According to science, there’s more to cats than just funny memes. Researchers in California are exploring ways that feline genetics -- specifically those that control for female calico cats’ unique coloring -- may actually help humans control obesity.

During the 58th Annual Biophysical Society Meeting in San Francisco, Elizabeth Smith, a postdoctoral fellow in the anatomy department of University of California, San Francisco, explained how the genetic anomaly that creates calico cats’ splotchy fur patterns can allow scientists to better understand what’s called “gene silencing” -- turning some genes “off” to control which traits are expressed and which aren’t.

“Uncovering how only one X chromosome is inactivated will help explain the whole process of epigenetic control, meaning the way changes in gene activity can be inherited without changing the DNA code,” Smith said in a statement. “It can help answer other questions such as if and how traits like obesity can be passed down through generations.”

As Discovery News explains, female calico cats have a gene for orange fur color on one of their X chromosomes and a black fur color gene on the other. Their distinctly patterned coats are created by the random silencing of one of the X’s in each cell.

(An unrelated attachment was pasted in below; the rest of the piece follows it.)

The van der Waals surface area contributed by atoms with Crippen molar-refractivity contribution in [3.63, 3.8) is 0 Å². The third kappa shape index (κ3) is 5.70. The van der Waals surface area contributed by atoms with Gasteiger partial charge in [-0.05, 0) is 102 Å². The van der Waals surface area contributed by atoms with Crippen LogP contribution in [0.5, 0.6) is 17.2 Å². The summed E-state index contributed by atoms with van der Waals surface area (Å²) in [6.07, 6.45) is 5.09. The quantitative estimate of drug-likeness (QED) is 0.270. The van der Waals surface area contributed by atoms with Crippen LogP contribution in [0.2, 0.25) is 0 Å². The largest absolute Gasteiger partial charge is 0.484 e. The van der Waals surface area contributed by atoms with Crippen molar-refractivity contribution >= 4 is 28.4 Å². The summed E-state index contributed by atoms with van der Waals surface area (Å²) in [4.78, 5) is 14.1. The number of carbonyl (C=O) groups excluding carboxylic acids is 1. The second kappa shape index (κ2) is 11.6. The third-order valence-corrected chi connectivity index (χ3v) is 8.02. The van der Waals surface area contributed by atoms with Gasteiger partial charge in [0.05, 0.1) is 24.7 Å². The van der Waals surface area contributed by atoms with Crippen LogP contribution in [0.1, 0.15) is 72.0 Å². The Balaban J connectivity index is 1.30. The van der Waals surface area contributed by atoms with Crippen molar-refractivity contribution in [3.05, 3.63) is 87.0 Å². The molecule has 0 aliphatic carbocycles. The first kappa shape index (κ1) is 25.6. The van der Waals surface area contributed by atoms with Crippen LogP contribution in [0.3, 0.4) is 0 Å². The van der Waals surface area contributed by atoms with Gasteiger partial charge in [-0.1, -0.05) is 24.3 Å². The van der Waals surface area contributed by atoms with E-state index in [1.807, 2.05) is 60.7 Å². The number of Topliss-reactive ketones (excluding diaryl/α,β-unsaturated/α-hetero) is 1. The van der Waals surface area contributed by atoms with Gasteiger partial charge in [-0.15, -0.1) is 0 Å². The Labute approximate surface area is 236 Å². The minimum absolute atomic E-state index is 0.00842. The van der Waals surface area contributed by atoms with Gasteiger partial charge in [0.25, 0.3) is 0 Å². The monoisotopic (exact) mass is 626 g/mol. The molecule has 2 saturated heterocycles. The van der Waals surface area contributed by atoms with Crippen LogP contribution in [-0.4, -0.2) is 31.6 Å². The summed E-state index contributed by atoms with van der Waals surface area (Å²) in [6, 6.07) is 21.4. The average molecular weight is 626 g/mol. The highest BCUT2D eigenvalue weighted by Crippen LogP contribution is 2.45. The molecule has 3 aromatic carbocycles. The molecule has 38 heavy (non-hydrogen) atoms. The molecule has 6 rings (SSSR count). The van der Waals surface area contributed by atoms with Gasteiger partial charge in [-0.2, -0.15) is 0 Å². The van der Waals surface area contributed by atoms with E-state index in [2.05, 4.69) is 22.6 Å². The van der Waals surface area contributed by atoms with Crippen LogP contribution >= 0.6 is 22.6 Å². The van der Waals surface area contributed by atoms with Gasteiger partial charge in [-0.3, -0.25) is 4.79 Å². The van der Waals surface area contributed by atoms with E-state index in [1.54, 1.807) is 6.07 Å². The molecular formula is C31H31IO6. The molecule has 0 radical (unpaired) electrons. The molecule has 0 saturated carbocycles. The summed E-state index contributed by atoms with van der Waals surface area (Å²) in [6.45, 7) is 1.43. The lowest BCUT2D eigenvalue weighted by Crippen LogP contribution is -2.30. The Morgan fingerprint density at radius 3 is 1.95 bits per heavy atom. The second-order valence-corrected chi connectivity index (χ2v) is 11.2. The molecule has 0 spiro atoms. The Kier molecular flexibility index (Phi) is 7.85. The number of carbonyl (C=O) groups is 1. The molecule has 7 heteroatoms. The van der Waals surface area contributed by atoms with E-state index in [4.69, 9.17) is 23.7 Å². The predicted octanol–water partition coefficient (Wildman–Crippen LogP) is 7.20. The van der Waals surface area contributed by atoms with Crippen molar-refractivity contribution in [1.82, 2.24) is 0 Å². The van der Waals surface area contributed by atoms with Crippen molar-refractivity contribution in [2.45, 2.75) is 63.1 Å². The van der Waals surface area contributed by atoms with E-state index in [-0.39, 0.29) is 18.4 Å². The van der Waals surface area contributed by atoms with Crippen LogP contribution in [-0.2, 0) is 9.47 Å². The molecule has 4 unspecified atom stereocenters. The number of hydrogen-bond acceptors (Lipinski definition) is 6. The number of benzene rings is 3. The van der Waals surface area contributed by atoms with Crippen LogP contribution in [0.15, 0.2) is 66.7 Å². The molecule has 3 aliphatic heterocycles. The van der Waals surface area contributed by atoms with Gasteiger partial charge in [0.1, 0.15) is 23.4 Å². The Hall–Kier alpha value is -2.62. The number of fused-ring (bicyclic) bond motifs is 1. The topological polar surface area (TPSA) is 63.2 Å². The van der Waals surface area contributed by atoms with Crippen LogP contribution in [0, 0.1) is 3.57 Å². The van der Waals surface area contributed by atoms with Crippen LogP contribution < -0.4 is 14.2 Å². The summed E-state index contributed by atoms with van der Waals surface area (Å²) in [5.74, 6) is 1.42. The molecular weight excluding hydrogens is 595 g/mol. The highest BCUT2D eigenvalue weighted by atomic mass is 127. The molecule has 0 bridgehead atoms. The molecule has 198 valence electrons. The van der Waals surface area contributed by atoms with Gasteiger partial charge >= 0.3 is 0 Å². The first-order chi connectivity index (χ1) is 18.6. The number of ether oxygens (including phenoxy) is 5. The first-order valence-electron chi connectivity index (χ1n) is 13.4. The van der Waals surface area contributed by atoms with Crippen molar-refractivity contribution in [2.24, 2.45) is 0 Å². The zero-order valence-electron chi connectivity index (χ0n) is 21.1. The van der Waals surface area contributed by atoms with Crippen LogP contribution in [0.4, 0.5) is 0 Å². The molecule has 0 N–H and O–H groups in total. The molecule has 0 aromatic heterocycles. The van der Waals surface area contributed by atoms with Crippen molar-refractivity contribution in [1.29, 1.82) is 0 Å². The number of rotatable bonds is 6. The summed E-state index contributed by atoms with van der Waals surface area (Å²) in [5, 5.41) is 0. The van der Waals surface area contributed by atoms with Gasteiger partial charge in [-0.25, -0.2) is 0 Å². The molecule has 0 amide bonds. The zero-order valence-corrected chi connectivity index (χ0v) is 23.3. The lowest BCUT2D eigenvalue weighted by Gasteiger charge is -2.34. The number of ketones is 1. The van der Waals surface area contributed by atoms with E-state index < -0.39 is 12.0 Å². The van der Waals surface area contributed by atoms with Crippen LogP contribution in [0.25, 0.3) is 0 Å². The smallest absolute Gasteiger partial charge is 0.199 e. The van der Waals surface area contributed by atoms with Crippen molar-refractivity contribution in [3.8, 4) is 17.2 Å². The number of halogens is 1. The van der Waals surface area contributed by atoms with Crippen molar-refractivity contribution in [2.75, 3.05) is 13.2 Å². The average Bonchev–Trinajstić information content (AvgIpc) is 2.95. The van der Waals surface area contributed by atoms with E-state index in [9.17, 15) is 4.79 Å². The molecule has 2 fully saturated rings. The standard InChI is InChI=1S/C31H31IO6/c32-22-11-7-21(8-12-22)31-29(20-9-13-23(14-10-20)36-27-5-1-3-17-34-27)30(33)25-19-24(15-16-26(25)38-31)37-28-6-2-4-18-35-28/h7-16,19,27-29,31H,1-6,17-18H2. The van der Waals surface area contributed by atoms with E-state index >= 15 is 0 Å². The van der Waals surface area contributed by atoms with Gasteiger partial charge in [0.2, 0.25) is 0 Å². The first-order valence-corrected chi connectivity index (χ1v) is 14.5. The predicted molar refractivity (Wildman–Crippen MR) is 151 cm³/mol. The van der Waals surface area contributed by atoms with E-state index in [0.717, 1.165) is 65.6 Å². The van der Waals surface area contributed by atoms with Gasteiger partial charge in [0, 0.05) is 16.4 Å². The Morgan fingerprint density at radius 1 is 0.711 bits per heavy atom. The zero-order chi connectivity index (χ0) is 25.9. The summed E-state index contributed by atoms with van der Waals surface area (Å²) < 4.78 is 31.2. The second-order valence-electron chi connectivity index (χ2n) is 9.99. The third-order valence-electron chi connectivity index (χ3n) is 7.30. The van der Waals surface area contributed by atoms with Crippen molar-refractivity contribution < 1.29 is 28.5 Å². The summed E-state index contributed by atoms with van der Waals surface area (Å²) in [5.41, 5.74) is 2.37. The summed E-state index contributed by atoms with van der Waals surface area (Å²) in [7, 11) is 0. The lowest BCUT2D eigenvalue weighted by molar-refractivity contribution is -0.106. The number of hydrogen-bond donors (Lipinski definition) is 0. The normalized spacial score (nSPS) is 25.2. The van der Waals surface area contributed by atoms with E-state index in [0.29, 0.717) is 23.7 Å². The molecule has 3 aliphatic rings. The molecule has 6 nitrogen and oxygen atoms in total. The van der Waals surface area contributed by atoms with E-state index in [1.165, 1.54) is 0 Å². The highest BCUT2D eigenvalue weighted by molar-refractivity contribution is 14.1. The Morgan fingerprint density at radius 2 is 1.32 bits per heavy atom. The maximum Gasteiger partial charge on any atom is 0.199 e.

Figuring out exactly how a single cell turns off a chromosome will provide clues about how different kinds of genes are switched on or off without affecting the underlying DNA sequence.

Scientists combined two imaging methods to visualize this gene inactivation in calico cats. X-ray tomography, coupled with a technique called cryogenic fluorescence tomography, revealed individual X chromosomes that had been turned off.

“So in every female cell, one of the X chromosomes just gets shut down,” in a somewhat random process, study co-author Gerard McDermott, a research biophysicist at the University of California, San Francisco, told Live Science.

Scientists say one day they may be able to use this same technique to identify certain patterns in sex-linked genetic diseases, and maybe even how we can turn them off.

“With new fluorescent probes, we can start identifying the position of specific genes in context -- inside the tangled network of DNA within the intact nucleus,” Smith explained. “It can help answer other questions, such as if and how traits like obesity can be passed down through generations.”